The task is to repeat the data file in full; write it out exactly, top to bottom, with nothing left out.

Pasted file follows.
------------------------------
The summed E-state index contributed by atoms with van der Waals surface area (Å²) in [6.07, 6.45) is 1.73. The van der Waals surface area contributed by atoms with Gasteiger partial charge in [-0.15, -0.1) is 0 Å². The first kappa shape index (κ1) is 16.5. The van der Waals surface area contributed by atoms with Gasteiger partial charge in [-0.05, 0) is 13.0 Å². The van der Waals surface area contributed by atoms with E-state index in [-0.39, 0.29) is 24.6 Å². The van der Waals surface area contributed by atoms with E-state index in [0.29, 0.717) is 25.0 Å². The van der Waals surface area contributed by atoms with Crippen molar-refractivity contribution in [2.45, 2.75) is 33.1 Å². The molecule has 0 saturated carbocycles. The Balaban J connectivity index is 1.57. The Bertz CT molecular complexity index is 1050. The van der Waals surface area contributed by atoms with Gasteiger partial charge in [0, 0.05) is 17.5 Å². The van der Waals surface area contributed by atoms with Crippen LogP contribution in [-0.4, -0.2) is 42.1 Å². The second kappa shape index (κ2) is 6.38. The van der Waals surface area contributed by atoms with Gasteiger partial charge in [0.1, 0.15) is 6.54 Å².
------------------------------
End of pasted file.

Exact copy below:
The summed E-state index contributed by atoms with van der Waals surface area (Å²) in [6.07, 6.45) is 1.73. The van der Waals surface area contributed by atoms with Gasteiger partial charge in [-0.15, -0.1) is 0 Å². The first kappa shape index (κ1) is 16.5. The van der Waals surface area contributed by atoms with Gasteiger partial charge in [-0.05, 0) is 13.0 Å². The van der Waals surface area contributed by atoms with E-state index in [-0.39, 0.29) is 24.6 Å². The van der Waals surface area contributed by atoms with E-state index in [0.29, 0.717) is 25.0 Å². The van der Waals surface area contributed by atoms with Crippen molar-refractivity contribution in [2.45, 2.75) is 33.1 Å². The molecule has 0 saturated carbocycles. The Balaban J connectivity index is 1.57. The Bertz CT molecular complexity index is 1050. The van der Waals surface area contributed by atoms with Gasteiger partial charge in [0, 0.05) is 17.5 Å². The van der Waals surface area contributed by atoms with Crippen LogP contribution in [-0.4, -0.2) is 42.1 Å². The second kappa shape index (κ2) is 6.38. The van der Waals surface area contributed by atoms with Gasteiger partial charge in [0.1, 0.15) is 6.54 Å².